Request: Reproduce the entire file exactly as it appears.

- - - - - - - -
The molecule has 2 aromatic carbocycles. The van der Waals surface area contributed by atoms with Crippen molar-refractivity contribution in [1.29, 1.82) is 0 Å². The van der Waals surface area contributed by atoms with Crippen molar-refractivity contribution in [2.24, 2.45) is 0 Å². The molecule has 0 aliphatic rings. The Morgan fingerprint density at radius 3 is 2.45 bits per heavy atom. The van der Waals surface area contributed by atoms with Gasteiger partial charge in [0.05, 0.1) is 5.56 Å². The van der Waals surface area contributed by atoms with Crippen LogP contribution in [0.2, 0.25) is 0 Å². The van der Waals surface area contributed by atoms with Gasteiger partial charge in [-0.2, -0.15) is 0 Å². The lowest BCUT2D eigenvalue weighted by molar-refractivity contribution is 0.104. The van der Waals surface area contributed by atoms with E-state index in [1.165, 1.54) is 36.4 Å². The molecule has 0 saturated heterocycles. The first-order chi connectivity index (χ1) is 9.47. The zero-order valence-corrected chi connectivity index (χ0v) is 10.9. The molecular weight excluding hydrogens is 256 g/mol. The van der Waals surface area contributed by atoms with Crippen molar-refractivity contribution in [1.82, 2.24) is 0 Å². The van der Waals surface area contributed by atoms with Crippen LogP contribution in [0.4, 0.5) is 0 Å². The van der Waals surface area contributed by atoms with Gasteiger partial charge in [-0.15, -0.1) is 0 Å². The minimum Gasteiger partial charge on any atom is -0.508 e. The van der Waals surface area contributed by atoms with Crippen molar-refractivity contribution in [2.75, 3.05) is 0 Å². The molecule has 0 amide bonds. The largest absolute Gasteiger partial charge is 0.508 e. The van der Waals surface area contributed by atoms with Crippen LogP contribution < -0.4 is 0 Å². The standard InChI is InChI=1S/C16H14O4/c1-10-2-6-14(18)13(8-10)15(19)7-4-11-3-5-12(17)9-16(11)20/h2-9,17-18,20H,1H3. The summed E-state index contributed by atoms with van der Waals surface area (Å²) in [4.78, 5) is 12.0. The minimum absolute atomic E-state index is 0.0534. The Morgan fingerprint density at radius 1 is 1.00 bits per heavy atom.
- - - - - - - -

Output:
The molecule has 2 aromatic carbocycles. The van der Waals surface area contributed by atoms with Crippen molar-refractivity contribution in [1.29, 1.82) is 0 Å². The van der Waals surface area contributed by atoms with Crippen molar-refractivity contribution in [2.24, 2.45) is 0 Å². The molecule has 0 aliphatic rings. The Morgan fingerprint density at radius 3 is 2.45 bits per heavy atom. The van der Waals surface area contributed by atoms with Gasteiger partial charge in [0.05, 0.1) is 5.56 Å². The van der Waals surface area contributed by atoms with Crippen LogP contribution in [0.2, 0.25) is 0 Å². The van der Waals surface area contributed by atoms with Gasteiger partial charge in [-0.2, -0.15) is 0 Å². The lowest BCUT2D eigenvalue weighted by molar-refractivity contribution is 0.104. The van der Waals surface area contributed by atoms with E-state index in [1.165, 1.54) is 36.4 Å². The molecule has 0 saturated heterocycles. The first-order chi connectivity index (χ1) is 9.47. The zero-order valence-corrected chi connectivity index (χ0v) is 10.9. The molecular weight excluding hydrogens is 256 g/mol. The van der Waals surface area contributed by atoms with Crippen molar-refractivity contribution in [1.82, 2.24) is 0 Å². The van der Waals surface area contributed by atoms with Crippen LogP contribution in [0.4, 0.5) is 0 Å². The van der Waals surface area contributed by atoms with Gasteiger partial charge in [-0.15, -0.1) is 0 Å². The minimum Gasteiger partial charge on any atom is -0.508 e. The van der Waals surface area contributed by atoms with Crippen molar-refractivity contribution in [2.75, 3.05) is 0 Å². The molecule has 0 amide bonds. The largest absolute Gasteiger partial charge is 0.508 e. The van der Waals surface area contributed by atoms with Crippen LogP contribution < -0.4 is 0 Å². The standard InChI is InChI=1S/C16H14O4/c1-10-2-6-14(18)13(8-10)15(19)7-4-11-3-5-12(17)9-16(11)20/h2-9,17-18,20H,1H3. The summed E-state index contributed by atoms with van der Waals surface area (Å²) in [4.78, 5) is 12.0. The minimum absolute atomic E-state index is 0.0534. The Morgan fingerprint density at radius 1 is 1.00 bits per heavy atom.